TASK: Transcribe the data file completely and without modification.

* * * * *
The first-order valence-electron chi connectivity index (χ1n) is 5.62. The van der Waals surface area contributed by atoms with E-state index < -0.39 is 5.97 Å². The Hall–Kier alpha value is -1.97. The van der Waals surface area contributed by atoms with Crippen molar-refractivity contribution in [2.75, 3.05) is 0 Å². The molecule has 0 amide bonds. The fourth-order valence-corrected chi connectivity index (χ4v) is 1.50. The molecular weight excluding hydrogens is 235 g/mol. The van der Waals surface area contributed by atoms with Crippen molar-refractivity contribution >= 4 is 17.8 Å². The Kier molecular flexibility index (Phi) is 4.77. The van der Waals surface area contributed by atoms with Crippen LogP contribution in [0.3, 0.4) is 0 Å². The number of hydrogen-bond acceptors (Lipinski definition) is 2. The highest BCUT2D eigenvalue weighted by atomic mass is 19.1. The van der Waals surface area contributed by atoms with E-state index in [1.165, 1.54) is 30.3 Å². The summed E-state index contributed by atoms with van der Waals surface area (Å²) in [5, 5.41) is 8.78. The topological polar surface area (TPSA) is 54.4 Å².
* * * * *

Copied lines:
The first-order valence-electron chi connectivity index (χ1n) is 5.62. The van der Waals surface area contributed by atoms with E-state index < -0.39 is 5.97 Å². The Hall–Kier alpha value is -1.97. The van der Waals surface area contributed by atoms with Crippen molar-refractivity contribution in [2.75, 3.05) is 0 Å². The molecule has 0 amide bonds. The fourth-order valence-corrected chi connectivity index (χ4v) is 1.50. The molecular weight excluding hydrogens is 235 g/mol. The van der Waals surface area contributed by atoms with Crippen molar-refractivity contribution >= 4 is 17.8 Å². The Kier molecular flexibility index (Phi) is 4.77. The van der Waals surface area contributed by atoms with Crippen LogP contribution in [0.3, 0.4) is 0 Å². The number of hydrogen-bond acceptors (Lipinski definition) is 2. The highest BCUT2D eigenvalue weighted by atomic mass is 19.1. The van der Waals surface area contributed by atoms with E-state index in [1.165, 1.54) is 30.3 Å². The summed E-state index contributed by atoms with van der Waals surface area (Å²) in [5, 5.41) is 8.78. The topological polar surface area (TPSA) is 54.4 Å².